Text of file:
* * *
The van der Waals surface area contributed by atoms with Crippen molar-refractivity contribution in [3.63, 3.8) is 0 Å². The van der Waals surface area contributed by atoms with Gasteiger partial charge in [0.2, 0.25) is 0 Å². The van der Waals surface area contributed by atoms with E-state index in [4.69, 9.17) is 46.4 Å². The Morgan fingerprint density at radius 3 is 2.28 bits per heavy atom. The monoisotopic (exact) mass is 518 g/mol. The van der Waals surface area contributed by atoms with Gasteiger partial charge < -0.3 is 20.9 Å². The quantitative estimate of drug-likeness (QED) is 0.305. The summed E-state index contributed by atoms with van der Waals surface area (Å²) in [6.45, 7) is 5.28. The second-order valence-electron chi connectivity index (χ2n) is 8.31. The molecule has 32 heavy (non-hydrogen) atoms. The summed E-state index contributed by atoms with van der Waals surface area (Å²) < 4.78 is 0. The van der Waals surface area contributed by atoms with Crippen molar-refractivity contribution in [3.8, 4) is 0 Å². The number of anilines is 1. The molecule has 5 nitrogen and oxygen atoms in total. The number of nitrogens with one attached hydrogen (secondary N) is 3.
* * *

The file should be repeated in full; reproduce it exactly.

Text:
The van der Waals surface area contributed by atoms with Crippen molar-refractivity contribution in [3.63, 3.8) is 0 Å². The van der Waals surface area contributed by atoms with Gasteiger partial charge in [0.2, 0.25) is 0 Å². The van der Waals surface area contributed by atoms with E-state index in [4.69, 9.17) is 46.4 Å². The Morgan fingerprint density at radius 3 is 2.28 bits per heavy atom. The monoisotopic (exact) mass is 518 g/mol. The van der Waals surface area contributed by atoms with Gasteiger partial charge < -0.3 is 20.9 Å². The quantitative estimate of drug-likeness (QED) is 0.305. The summed E-state index contributed by atoms with van der Waals surface area (Å²) in [6.45, 7) is 5.28. The second-order valence-electron chi connectivity index (χ2n) is 8.31. The molecule has 32 heavy (non-hydrogen) atoms. The summed E-state index contributed by atoms with van der Waals surface area (Å²) < 4.78 is 0. The van der Waals surface area contributed by atoms with Crippen molar-refractivity contribution in [3.8, 4) is 0 Å². The number of anilines is 1. The molecule has 5 nitrogen and oxygen atoms in total. The number of nitrogens with one attached hydrogen (secondary N) is 3.